Four prisons in England are to close as the government announced the site for a new super-prison in north Wales.
The jails in Reading, Dorchester, Blundeston and Northallerton will be shut down by March next year, Justice Secretary Chris Grayling said.
Feltham Young Offender Institution will also be replaced.
But campaigners said replacing old prisons with new, bigger ones would make them harder to manage and would not reduce crime.
'Overcrowded and violent'
The closures mean 1,400 prison places will be lost in England and Wales while the new £250m prison in Wrexham will hold more than 2,000 inmates.
The super-prison will create 1,000 jobs, according to the government.
In the four English prisons that are due to close, 685 staff could lose their jobs.
Dartmoor prison, in Devon, is also likely to shut, although not for some time.
Work will start on the new Welsh prison next summer and it is due to open by late 2017.
Officials are also investigating the possibility of building another large prison in south-east England - possibly on the existing Feltham site in west London - with a youth facility attached.
Mr Grayling said the plans would "modernise" the prison system and bring down costs. He pledged there would be more prison places than when the coalition was elected in 2010.
"Of course the reorganisation of our prison estate which we are undertaking means some difficult decisions," he added.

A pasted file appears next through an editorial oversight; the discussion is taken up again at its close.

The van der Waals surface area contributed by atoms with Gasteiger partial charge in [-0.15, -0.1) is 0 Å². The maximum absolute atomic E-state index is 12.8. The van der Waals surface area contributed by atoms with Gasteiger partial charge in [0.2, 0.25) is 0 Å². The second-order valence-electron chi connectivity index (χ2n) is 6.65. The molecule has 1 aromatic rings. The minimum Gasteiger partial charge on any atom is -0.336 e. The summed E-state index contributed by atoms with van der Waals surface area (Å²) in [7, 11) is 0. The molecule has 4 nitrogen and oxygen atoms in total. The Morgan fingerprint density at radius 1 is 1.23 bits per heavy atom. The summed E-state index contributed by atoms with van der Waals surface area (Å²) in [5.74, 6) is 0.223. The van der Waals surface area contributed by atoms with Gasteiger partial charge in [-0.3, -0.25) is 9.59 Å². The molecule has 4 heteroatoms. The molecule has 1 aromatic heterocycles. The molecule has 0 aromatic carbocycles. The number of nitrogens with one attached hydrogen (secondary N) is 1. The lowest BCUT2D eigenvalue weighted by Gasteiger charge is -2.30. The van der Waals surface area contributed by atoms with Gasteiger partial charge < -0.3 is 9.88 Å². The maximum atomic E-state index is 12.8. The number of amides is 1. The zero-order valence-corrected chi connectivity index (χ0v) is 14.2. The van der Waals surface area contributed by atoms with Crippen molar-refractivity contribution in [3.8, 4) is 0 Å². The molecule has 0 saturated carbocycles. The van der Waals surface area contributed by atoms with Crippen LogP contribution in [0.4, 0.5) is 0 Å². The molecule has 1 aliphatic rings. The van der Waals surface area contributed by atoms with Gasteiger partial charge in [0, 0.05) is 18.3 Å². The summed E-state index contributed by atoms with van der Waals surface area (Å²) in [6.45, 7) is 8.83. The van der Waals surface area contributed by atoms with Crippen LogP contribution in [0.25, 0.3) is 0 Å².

"But we have to make sure that we have modern, affordable prisons that give the best opportunity for us to work with offenders to stop them committing more crimes when they leave."
But the Prison Officers Association accused ministers of paying "lip service" to prison workers who it said have to work in "overcrowded and violent" institutions.
Chairman Peter McParlin said the closure programme was "cuts-driven and does nothing for the rehabilitation revolution".
Last year around 19,140 inmates on average were made to share a cell designed for one person, according to Ministry of Justice figures.
Since January, 2,800 "unstrategic and uneconomic" prison places have been cut from the estate, his department added.
It said the four new closures would reduce the prison budget by £30m a year.
The new closures brings the total number of prisons closed since May 2010 to 16.
There has been a mixed reaction to the announcement from prison reform campaigners.
"Closing failing prisons is the right move to make, but without a coherent strategy to reduce prison numbers it will make the problem of overcrowding worse," said Frances Crook from the Howard League for Penal Reform, adding the new super-size prisons would be "too large to manage effectively".
Juliet Lyon, director of the Prison Reform Trust, added: "Closing small local prisons and replacing them with super-sized jails will not reduce crime or make communities safer."
Labour said its plans while in government would have "would have provided cheaper prison places much earlier".
"New prison places don't appear out of fresh air to replace those being closed now," shadow justice secretary Sadiq Khan said.
Meanwhile, the MoJ also announced The Verne in south Dorset will become an immigration removal centre, with capacity for around 600 detainees awaiting deportation.
Downview prison, in Surrey, is to hold male rather than female prisoners and Warren Hill, in Suffolk, will stop holding young offenders and will instead hold adult males, it added.
Figures published by the Ministry of Justice show that jails held an average of just over 85,000 prisoners between April 2012 and March this year.